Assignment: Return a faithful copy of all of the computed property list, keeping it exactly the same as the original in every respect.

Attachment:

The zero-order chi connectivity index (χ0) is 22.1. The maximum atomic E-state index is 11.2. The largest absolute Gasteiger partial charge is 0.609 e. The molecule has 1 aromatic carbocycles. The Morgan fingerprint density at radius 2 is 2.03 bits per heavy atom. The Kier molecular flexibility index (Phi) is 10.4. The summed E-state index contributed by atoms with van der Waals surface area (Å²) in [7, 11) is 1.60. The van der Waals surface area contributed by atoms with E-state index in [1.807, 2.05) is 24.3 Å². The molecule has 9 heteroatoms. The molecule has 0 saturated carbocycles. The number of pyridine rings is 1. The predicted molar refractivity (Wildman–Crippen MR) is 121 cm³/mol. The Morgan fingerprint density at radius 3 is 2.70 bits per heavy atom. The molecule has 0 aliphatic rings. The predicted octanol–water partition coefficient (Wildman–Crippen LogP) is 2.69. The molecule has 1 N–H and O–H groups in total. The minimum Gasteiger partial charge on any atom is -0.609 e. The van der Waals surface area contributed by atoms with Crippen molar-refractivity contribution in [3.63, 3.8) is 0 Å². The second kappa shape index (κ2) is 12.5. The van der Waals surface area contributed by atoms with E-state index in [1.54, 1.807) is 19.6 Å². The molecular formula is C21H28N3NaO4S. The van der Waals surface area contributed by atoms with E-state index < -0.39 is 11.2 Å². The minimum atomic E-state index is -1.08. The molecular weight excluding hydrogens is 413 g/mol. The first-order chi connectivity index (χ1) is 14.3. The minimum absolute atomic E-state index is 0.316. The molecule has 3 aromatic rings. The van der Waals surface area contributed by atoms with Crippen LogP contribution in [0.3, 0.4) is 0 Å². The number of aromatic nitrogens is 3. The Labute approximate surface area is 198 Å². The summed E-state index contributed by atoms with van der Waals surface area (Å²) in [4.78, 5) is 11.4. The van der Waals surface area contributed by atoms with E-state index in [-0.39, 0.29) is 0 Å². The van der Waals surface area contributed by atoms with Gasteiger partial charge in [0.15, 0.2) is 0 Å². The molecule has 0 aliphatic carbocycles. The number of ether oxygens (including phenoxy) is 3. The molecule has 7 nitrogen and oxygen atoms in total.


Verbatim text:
The zero-order chi connectivity index (χ0) is 22.1. The maximum atomic E-state index is 11.2. The largest absolute Gasteiger partial charge is 0.609 e. The molecule has 1 aromatic carbocycles. The Morgan fingerprint density at radius 2 is 2.03 bits per heavy atom. The Kier molecular flexibility index (Phi) is 10.4. The summed E-state index contributed by atoms with van der Waals surface area (Å²) in [7, 11) is 1.60. The van der Waals surface area contributed by atoms with E-state index in [1.807, 2.05) is 24.3 Å². The molecule has 9 heteroatoms. The molecule has 0 saturated carbocycles. The number of pyridine rings is 1. The predicted molar refractivity (Wildman–Crippen MR) is 121 cm³/mol. The Morgan fingerprint density at radius 3 is 2.70 bits per heavy atom. The molecule has 0 aliphatic rings. The predicted octanol–water partition coefficient (Wildman–Crippen LogP) is 2.69. The molecule has 1 N–H and O–H groups in total. The minimum Gasteiger partial charge on any atom is -0.609 e. The van der Waals surface area contributed by atoms with Crippen molar-refractivity contribution in [3.63, 3.8) is 0 Å². The second kappa shape index (κ2) is 12.5. The van der Waals surface area contributed by atoms with E-state index in [1.54, 1.807) is 19.6 Å². The molecular formula is C21H28N3NaO4S. The van der Waals surface area contributed by atoms with E-state index < -0.39 is 11.2 Å². The minimum atomic E-state index is -1.08. The molecular weight excluding hydrogens is 413 g/mol. The first-order chi connectivity index (χ1) is 14.3. The minimum absolute atomic E-state index is 0.316. The molecule has 3 aromatic rings. The van der Waals surface area contributed by atoms with Crippen LogP contribution in [0.3, 0.4) is 0 Å². The number of aromatic nitrogens is 3. The Labute approximate surface area is 198 Å². The summed E-state index contributed by atoms with van der Waals surface area (Å²) in [4.78, 5) is 11.4. The van der Waals surface area contributed by atoms with E-state index in [-0.39, 0.29) is 0 Å². The van der Waals surface area contributed by atoms with Gasteiger partial charge in [0.15, 0.2) is 0 Å². The molecule has 0 aliphatic carbocycles. The number of ether oxygens (including phenoxy) is 3. The molecule has 7 nitrogen and oxygen atoms in total.